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Why Do You Ask?

From asking questions that require an answer To asking questions that require a conversation.

Monday, October 26, 2009

Writing prompts - paragraph starters for Africa Environmental Issues essay

iPhoned
From R. Murry

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Sunday, October 25, 2009

Former student styling in her #TOMSshoes. Thanks Caroline for modeling at church today.

iPhoned
From R. Murry

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Chattanooga Fall Walk

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Wednesday, October 21, 2009

Short Day - Heavy Material

Today was a half-day of school.  We watched the following two videos about the Democratic Republic of the Congo.

It could be the richest country in the world, but it is one of the poorest.

Civil war, lack of government structure, and illegal trafficking of gold and weapons makes this country a very difficult country to understand.

Take a look at this 2-part documentary.

PART 1

PART 2

Posted via email from rrmurry's posterous

Short Day - Heavy Material

Today was a half-day of school.  We watched the following two videos about the Democratic Republic of the Congo.

It could be the richest country in the world, but it is one of the poorest.

Civil war, lack of government structure, and illegal trafficking of gold and weapons makes this country a very difficult country to understand.

Take a look at this 2-part documentary.

PART 1

PART 2

Posted via email from Room 755

Monday, October 19, 2009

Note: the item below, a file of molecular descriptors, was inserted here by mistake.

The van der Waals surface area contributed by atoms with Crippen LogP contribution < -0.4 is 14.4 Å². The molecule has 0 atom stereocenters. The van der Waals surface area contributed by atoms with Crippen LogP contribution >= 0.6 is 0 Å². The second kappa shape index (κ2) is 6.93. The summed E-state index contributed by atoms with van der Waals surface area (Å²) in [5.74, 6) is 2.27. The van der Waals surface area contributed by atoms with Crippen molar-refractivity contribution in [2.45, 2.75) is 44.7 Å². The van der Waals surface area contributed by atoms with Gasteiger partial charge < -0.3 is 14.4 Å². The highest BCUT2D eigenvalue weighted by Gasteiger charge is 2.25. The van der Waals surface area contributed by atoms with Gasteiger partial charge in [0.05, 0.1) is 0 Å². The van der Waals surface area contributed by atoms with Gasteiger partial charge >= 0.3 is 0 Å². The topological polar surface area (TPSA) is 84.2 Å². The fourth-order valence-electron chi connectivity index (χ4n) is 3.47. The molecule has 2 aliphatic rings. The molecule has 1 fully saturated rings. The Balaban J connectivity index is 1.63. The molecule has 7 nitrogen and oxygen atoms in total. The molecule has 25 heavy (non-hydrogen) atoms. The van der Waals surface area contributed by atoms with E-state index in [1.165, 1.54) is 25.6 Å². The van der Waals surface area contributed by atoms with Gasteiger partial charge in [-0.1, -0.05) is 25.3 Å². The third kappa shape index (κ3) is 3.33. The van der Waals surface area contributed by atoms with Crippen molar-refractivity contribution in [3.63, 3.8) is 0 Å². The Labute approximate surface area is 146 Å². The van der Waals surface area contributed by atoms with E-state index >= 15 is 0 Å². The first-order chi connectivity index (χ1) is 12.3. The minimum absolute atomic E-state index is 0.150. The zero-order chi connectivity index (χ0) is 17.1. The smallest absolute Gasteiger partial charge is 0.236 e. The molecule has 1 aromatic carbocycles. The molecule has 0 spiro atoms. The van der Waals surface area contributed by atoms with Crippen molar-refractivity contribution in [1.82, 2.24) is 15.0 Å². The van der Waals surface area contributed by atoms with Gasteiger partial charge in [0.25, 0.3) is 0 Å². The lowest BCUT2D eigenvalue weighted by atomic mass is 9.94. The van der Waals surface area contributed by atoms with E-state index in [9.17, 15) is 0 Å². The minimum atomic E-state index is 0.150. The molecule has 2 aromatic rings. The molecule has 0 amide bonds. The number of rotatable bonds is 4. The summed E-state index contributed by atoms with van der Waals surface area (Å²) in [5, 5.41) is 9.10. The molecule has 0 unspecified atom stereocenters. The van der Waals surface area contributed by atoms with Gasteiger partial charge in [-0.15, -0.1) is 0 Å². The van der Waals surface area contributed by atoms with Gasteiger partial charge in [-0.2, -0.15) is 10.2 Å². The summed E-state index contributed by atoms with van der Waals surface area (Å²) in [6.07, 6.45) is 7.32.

Making My Class A "Killer"

Since the start of the school year we have been learning bits and pieces of Geography.  Things like country location, water forms, land features, environmental issues, population distribution (where do people live and why), unequal distribution of resources (the earth's not fair), ethnic groups, religions of the world, and other things.

I said in class today that I like to teach like a TV show.  There is a murder in the first 30 seconds of the show, then there are clues during the show, that if you pay attention will provide you with enough information to find the killer.

In class, students have been given numerous pieces of information, facts, and stories.  We are nearing the end of the Geography program.  We are about to put all the videos, maps, charts, tables, stories, and discussions together to answer what the state of Georgia calls "Essential Questions."  [NOTE: I've never liked this term for at least two reasons: a) the questions are really statements turned into contrived questions, and the questions are not really essential to life, just for a test.  We have tackled much more essential questions than the ones provided.]

So, here are the state Essential Questions we put in our notebooks today.

The student will discuss environmental issues across the continent of Africa.

  • What is the impact of water pollution and the unequal distribution of water on irrigation, trade, industry, and drinking water?
  • How do poor soil and deforestation distress Sub-Saharan Africa?
  • What is the impact of desertification on the environment of Africa from the Sahel to the rainforest? 
Translations:
  • The water in Africa has polluted and that leads to negative consequences for drinking.  What are these problems?
  • The water in Africa is not available to everyone (or every country) equally.  Some have more than others.  How does the lack of waterways make business more difficult for some countries and people?
  • Since water is polluted and not always available, how does that affect irrigation (creating pipelines, trenches or ditches from major rivers) of crops for families and countries?  Why is famine a problem in parts of Africa?